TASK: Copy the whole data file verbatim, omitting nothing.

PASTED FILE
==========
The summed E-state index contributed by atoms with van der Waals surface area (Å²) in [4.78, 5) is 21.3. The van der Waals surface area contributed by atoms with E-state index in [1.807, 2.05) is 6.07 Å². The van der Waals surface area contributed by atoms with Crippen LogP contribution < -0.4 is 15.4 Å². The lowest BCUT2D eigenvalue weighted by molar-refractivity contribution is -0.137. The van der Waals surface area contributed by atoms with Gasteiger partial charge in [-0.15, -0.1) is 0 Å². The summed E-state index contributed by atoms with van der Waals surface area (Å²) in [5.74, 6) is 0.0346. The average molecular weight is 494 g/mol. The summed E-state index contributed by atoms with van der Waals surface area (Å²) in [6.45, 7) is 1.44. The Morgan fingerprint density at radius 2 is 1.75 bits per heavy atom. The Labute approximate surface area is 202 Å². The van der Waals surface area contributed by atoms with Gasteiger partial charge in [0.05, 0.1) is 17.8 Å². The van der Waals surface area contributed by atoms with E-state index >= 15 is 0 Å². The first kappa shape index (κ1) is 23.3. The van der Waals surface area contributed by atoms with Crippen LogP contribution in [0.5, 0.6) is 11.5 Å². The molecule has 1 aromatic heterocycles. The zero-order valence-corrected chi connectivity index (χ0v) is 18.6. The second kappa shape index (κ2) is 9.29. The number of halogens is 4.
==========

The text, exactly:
The summed E-state index contributed by atoms with van der Waals surface area (Å²) in [4.78, 5) is 21.3. The van der Waals surface area contributed by atoms with E-state index in [1.807, 2.05) is 6.07 Å². The van der Waals surface area contributed by atoms with Crippen LogP contribution < -0.4 is 15.4 Å². The lowest BCUT2D eigenvalue weighted by molar-refractivity contribution is -0.137. The van der Waals surface area contributed by atoms with Gasteiger partial charge in [-0.15, -0.1) is 0 Å². The summed E-state index contributed by atoms with van der Waals surface area (Å²) in [5.74, 6) is 0.0346. The average molecular weight is 494 g/mol. The summed E-state index contributed by atoms with van der Waals surface area (Å²) in [6.45, 7) is 1.44. The Morgan fingerprint density at radius 2 is 1.75 bits per heavy atom. The Labute approximate surface area is 202 Å². The van der Waals surface area contributed by atoms with Gasteiger partial charge in [0.05, 0.1) is 17.8 Å². The van der Waals surface area contributed by atoms with E-state index >= 15 is 0 Å². The first kappa shape index (κ1) is 23.3. The van der Waals surface area contributed by atoms with Crippen LogP contribution in [0.5, 0.6) is 11.5 Å². The molecule has 1 aromatic heterocycles. The zero-order valence-corrected chi connectivity index (χ0v) is 18.6. The second kappa shape index (κ2) is 9.29. The number of halogens is 4.